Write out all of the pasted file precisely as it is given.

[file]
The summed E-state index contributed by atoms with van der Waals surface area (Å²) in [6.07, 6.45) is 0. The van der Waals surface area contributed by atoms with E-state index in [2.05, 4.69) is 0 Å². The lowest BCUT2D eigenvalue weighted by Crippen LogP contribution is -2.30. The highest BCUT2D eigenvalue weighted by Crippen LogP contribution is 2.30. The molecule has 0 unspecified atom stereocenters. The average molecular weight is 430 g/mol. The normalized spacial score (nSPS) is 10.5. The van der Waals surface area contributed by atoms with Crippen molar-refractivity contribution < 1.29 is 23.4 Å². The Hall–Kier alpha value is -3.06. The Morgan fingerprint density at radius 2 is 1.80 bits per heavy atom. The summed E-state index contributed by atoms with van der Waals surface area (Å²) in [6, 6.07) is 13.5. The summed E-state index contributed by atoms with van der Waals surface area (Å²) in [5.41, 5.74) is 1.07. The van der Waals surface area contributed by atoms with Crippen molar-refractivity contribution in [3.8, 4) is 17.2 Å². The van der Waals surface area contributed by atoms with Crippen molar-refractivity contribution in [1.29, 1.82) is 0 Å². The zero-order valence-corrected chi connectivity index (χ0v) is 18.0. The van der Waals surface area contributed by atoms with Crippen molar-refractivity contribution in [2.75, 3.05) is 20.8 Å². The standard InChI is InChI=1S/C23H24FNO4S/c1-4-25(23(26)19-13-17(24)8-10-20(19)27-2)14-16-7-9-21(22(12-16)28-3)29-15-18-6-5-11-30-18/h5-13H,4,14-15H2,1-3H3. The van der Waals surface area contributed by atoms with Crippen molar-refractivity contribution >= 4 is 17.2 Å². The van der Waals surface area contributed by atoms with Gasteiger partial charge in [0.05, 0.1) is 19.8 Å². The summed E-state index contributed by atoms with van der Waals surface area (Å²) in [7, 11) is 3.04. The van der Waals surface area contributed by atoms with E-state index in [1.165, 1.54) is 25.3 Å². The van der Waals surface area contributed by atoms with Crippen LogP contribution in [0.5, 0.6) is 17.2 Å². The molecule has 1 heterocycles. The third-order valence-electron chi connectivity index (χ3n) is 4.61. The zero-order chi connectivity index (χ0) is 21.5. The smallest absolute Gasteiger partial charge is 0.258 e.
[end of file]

The summed E-state index contributed by atoms with van der Waals surface area (Å²) in [6.07, 6.45) is 0. The van der Waals surface area contributed by atoms with E-state index in [2.05, 4.69) is 0 Å². The lowest BCUT2D eigenvalue weighted by Crippen LogP contribution is -2.30. The highest BCUT2D eigenvalue weighted by Crippen LogP contribution is 2.30. The molecule has 0 unspecified atom stereocenters. The average molecular weight is 430 g/mol. The normalized spacial score (nSPS) is 10.5. The van der Waals surface area contributed by atoms with Crippen molar-refractivity contribution < 1.29 is 23.4 Å². The Hall–Kier alpha value is -3.06. The Morgan fingerprint density at radius 2 is 1.80 bits per heavy atom. The summed E-state index contributed by atoms with van der Waals surface area (Å²) in [6, 6.07) is 13.5. The summed E-state index contributed by atoms with van der Waals surface area (Å²) in [5.41, 5.74) is 1.07. The van der Waals surface area contributed by atoms with Crippen molar-refractivity contribution in [3.8, 4) is 17.2 Å². The van der Waals surface area contributed by atoms with Crippen molar-refractivity contribution in [1.29, 1.82) is 0 Å². The zero-order valence-corrected chi connectivity index (χ0v) is 18.0. The van der Waals surface area contributed by atoms with Crippen molar-refractivity contribution in [2.75, 3.05) is 20.8 Å². The standard InChI is InChI=1S/C23H24FNO4S/c1-4-25(23(26)19-13-17(24)8-10-20(19)27-2)14-16-7-9-21(22(12-16)28-3)29-15-18-6-5-11-30-18/h5-13H,4,14-15H2,1-3H3. The van der Waals surface area contributed by atoms with Crippen molar-refractivity contribution >= 4 is 17.2 Å². The van der Waals surface area contributed by atoms with Gasteiger partial charge in [0.05, 0.1) is 19.8 Å². The summed E-state index contributed by atoms with van der Waals surface area (Å²) in [7, 11) is 3.04. The van der Waals surface area contributed by atoms with E-state index in [1.165, 1.54) is 25.3 Å². The van der Waals surface area contributed by atoms with Crippen LogP contribution in [0.5, 0.6) is 17.2 Å². The molecule has 1 heterocycles. The third-order valence-electron chi connectivity index (χ3n) is 4.61. The zero-order chi connectivity index (χ0) is 21.5. The smallest absolute Gasteiger partial charge is 0.258 e.